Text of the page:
About 8% of the human genome consist of HERVs. By analysing the transcriptomes of more than 13,000 human samples, Burn and colleagues show that HERV-K(HML-2), the evolutionarily youngest ERV subclade in humans, is broadly expressed in healthy cells and tissues. Particularly high HERV-K(HML-2) transcript levels were observed in the cerebellum, pituitary, thyroid, and reproductive tissues. Five HERV-K(HML-2) proviruses (located at 1q21.3, 1q22, 3q12.3, 12q24.33, and 19q13.12b) were expressed in almost every tissue. The authors did not observe any association of HERV-K(HML-2) expression with age and only a minor association with sex in some tissues (e.g., breast). However, evolutionarily older HERV-K(HML-2) proviruses tend to be expressed to higher levels than their younger counterparts. Intriguingly, some of the expressed HERV-K(HML-2) repeats harbour intact open reading frames that may encode for Gag, Pro, Pol, Env, or Rec proteins in several healthy tissues.
Intriguingly, HERV-K(HML-2) expression was detectable in all tissues examined. Particularly, high expression levels were observed in the brain (cerebellum and pituitary), thyroid, and reproductive tissues (testes and ovaries) (Fig 1). The high levels of HERV-K(HML-2) transcripts in reproductive tissues may be a consequence of their ancestor’s ability to infect germ cells. To establish themselves in the human genome, retroviruses must enter the germ line. Thus, HERV-K(HML-2) has evolved from an exogenous retrovirus that infected germ cells and most likely exploited cellular transcription factors that are highly active in reproductive tissues. These properties may allow efficient LTR-mediated HERV-K(HML-2) transcription in testes and ovaries today. It is tempting to speculate that expression of HERV-K(HML-2) in other tissues may also be a relic of the tissue tropism of the ancestral exogenous retrovirus. Alternatively, selection processes may have changed the expression patterns of HERV-K(HML-2) after their fixation in the host genome.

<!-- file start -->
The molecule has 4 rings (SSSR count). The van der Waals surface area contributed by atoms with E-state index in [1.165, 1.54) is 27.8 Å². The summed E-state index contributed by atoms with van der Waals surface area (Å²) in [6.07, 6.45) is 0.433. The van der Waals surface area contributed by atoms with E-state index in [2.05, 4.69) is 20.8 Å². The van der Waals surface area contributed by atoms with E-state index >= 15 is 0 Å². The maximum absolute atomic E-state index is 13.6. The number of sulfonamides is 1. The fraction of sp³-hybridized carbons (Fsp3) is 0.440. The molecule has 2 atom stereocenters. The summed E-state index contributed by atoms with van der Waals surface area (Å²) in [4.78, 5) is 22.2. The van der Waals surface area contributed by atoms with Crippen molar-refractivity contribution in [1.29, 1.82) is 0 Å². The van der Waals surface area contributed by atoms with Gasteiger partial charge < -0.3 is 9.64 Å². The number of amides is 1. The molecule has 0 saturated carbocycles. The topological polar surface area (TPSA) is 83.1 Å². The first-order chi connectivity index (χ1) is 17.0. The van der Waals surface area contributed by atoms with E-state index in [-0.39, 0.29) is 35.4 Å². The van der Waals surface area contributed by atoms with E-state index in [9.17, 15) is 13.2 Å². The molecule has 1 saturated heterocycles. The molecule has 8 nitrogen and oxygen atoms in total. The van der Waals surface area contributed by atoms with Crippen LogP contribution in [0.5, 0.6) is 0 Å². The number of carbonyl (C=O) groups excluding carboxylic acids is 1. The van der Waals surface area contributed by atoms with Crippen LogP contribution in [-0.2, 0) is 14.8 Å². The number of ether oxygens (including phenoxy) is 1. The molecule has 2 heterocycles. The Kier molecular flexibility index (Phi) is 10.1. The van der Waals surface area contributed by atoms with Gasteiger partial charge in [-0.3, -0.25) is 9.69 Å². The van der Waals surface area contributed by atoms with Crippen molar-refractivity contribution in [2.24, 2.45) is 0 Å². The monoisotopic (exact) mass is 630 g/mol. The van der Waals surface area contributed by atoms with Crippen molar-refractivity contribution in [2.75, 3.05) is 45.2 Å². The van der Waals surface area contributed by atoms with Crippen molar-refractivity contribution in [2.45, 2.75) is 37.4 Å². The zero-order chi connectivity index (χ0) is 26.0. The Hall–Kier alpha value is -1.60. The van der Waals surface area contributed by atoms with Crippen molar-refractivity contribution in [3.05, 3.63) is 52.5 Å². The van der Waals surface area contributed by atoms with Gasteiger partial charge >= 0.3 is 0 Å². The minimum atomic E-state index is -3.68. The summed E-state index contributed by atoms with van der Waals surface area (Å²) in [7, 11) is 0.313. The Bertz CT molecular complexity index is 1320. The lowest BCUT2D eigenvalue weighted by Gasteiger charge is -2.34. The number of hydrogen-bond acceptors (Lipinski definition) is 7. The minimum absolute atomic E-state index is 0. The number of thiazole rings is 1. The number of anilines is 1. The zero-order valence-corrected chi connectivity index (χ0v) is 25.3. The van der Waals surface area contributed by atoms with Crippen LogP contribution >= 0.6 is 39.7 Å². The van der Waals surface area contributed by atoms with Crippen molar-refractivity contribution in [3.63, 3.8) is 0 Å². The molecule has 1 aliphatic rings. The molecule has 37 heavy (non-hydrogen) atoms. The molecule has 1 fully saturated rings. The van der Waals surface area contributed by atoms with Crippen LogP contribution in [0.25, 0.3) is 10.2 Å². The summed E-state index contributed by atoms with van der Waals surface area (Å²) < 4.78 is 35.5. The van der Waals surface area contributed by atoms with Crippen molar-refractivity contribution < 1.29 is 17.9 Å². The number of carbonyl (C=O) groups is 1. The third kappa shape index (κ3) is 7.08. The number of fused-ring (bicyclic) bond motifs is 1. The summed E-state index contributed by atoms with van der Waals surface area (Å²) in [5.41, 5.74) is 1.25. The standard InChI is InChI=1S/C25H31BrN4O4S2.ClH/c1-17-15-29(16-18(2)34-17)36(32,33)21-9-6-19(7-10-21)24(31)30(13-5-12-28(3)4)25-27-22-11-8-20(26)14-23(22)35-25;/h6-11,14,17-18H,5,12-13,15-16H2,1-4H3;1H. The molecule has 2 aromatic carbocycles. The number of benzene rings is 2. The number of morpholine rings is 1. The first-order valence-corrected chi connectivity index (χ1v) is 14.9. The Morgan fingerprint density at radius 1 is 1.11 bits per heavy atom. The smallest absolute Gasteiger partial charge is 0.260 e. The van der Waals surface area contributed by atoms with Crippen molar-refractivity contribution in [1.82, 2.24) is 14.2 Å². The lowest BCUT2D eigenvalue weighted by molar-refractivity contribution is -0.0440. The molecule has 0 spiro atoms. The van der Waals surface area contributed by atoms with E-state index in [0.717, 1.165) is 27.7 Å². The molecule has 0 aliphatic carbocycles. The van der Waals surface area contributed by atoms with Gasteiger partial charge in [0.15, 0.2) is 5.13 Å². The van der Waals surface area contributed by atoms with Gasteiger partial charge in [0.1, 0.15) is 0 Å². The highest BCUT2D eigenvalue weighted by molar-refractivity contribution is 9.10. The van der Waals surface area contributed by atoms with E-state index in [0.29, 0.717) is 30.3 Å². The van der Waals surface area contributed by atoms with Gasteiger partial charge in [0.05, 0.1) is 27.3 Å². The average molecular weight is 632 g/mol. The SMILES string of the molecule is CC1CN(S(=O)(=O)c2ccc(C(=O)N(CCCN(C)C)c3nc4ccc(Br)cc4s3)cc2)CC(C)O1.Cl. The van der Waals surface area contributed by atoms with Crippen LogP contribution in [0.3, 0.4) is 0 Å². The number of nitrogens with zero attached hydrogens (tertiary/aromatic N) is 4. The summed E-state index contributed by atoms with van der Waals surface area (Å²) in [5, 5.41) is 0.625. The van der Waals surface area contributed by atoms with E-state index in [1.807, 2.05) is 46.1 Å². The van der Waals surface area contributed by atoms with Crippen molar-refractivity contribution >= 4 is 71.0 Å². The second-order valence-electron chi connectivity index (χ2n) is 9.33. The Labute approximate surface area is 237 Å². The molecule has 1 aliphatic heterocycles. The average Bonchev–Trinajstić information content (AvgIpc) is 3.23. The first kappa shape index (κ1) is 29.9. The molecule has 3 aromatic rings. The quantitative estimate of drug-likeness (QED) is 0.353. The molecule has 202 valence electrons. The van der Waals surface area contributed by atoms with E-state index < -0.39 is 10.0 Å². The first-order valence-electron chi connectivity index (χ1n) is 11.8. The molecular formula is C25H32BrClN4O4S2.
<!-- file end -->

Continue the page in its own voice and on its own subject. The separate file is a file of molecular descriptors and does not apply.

Importantly, Burn and colleagues did not only analyse total HERV-K(HML-2) transcription, but also expression of individual HERV-K(HML-2) loci. They detected 37 HERV-K(HML-2) proviruses that are expressed in at least 1 tissue. Five of them (1q21.3, 1q22, 3q12.3, 12q24.33, and 19q13.12b) were broadly transcribed in almost every tissue (Fig 1).
Intriguingly, some of the HERV-K(HML-2) loci expressed in healthy tissues also contain intact ORFs (Fig 1). For example, gag-derived proteins may be produced by the broadly expressed HERV-K(HML-2) locus 3q12.3 and/or 12q14.1, which is specifically expressed in kidneys. Although stability and potential functions of these Gag proteins remain to be determined, HERV-derived Gag proteins may negatively interfere with the assembly of exogenous retroviruses . In addition to Gag, a functional Env protein expressed from HERV-K(HML-2) 7p22.1a may be present in several healthy tissues, including blood. This particular Env protein has previously been shown to retain its fusogenic activity  and may thus induce syncytia formation in different tissues, provided that its receptor is also present. Notably, HERV-K(HML-2) 7p22.1a Env was also suggested to reduce HIV-1 infection . Besides gag and env genes, intact HERV-K(HML-2) rec ORFs were also shown to be expressed in various tissues, confirming and expanding findings of an earlier study . HERV-K(HML-2) Rec can be considered a functional homolog of HIV Rev. Both proteins interact with RNA structures and mediate the export of unspliced or incompletely spliced (viral) mRNA from the nucleus to the cytoplasm. While the presence of rec transcripts in several healthy tissues suggests that Rec proteins may have been co-opted by the human organism, the exact function of Rec proteins in human cells remains to be determined.